What if all the drudgery of local church work was glossed-over in favor of incessantly pursuing the newest of these systems and strategies? What if new technologies enabled this evangelical industrial complex to flourish with such success that you'd be foolish to say it wasn't ordained of the Lord? After all, "success" supplants "sanctification" in our Americanized version of Christianity, doesn't it?
As Trueman says, how thankful we should be that this isn't happening right in front of our eyes!
Proof of Hypocrisy?
Then there's Barna Group, the pollsters and researchers, who've apparently come up with statistical data proving that we modern evangelicals are more like pharisees than Christ. Regular readers of my blog will know that I've been saying this in various ways for years, but since nobody takes me seriously, maybe they'll listen to Barna's folks.
But the cynic in me tells me not to hold my breath.
Granted, Barna isn't the most trusted name in evangelicalism, since they have been one of the biggest advocates for making the church contemporary. How much credence should we give an organization like Barna that expects us to make decisions based on polling trends? Isn't that what we chided Bill Clinton for doing all during his presidency?
Still, the numbers Barna obtains and then crunches for its latest survey paint their own interesting picture. Barna compiled two short list of characteristics experts have identified as being Christ-like qualities and Pharisaical, respectively. Then they ran their study and found that most of us - 51% overall - act and think like hard-core pharisees.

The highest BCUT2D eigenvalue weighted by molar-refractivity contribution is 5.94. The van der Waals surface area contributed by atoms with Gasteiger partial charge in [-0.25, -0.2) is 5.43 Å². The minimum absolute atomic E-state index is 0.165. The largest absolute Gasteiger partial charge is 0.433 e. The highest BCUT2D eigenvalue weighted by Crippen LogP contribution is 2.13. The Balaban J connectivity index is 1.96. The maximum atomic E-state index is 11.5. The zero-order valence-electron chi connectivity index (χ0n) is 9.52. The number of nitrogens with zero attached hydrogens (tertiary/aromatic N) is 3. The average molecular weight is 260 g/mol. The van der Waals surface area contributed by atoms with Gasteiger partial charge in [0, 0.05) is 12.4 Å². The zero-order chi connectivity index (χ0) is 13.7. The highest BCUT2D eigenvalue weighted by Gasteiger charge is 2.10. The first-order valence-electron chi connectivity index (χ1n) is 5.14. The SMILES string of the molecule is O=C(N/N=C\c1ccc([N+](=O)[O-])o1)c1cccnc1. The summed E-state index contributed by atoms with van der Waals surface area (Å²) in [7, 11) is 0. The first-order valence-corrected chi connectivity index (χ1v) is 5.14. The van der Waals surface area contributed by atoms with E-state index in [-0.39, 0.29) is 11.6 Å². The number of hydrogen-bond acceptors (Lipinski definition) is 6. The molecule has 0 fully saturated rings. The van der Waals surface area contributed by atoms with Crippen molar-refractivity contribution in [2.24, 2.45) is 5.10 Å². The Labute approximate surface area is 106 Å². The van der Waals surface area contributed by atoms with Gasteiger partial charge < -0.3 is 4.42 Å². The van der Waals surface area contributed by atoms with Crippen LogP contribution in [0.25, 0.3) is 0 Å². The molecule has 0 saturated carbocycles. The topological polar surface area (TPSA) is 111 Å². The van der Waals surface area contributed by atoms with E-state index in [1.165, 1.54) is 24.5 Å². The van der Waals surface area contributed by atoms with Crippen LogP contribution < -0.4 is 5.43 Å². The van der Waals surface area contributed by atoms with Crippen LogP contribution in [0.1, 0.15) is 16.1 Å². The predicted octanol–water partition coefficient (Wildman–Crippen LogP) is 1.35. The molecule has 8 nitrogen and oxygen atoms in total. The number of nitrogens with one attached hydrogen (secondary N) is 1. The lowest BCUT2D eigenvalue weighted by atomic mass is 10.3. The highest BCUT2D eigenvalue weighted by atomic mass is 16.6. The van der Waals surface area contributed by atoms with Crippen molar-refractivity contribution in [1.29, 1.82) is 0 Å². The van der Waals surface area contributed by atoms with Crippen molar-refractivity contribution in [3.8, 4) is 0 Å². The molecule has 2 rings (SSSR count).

Barna asked respondents to rank themselves according to statements like, "I regularly choose to have meals with people with very different faith or morals from me." And, "It’s not my responsibility to help people who won’t help themselves." Then they cross-referenced the responses based on the type of Christianity the respondent identified for themself, such as evangelical, Catholic, etc.
If numbers don't lie, it appears that many of us do. We say we love Christ, but in both our attitudes and our actions, according to Barna, we mock the Fruit of the Spirit that's supposed to show we're redeemed: love, joy, peace, patience, kindness, goodness, faithfulness, gentleness, and self-control.
Frankly, Barna's results shouldn't really surprise many of us, but they probably will anyway. One of the reasons for this likely stems from the fact that, as Dr. Trueman has already posited, we've created a celebrity leadership pattern in our evangelical sub-culture that mirrors the celebrity phenomenon outside of it in the "secular" world. Celebrities may be allowed to stray from popular opinion from time to time, in order to appear cutting-edge and attractively leader-like, but they can't stray too far from the majority opinion because celebrity, after all, is based on popularity.
Yet popularity, like democracy, isn't always right.
Then again, if Trueman is wrong, and we don't have a problem with celebrity worship in our evangelical industrial complex, maybe we're just acting like pharisees because we listen more to Rush Limbaugh than we do to God. After all, if you compare what most of talk radio's conservative talkers say with what Christ teaches in His Word, there's little that matches.
Of course, Barna's polling could be wrong, too. But something tells me we didn't need to have Barna run the numbers to know that we evangelicals have a bad problem with hypocrisy.
For the believer in Christ, Lennon's famous song is replete with heresy, obviously, except for one line. It's a very true phrase, unfortunately, but not in the way he intended it to be.
"Imagine all the people living for today."
Might we in the church be doing that more than we realize? It's probably only a cynical question if we can prove we're not.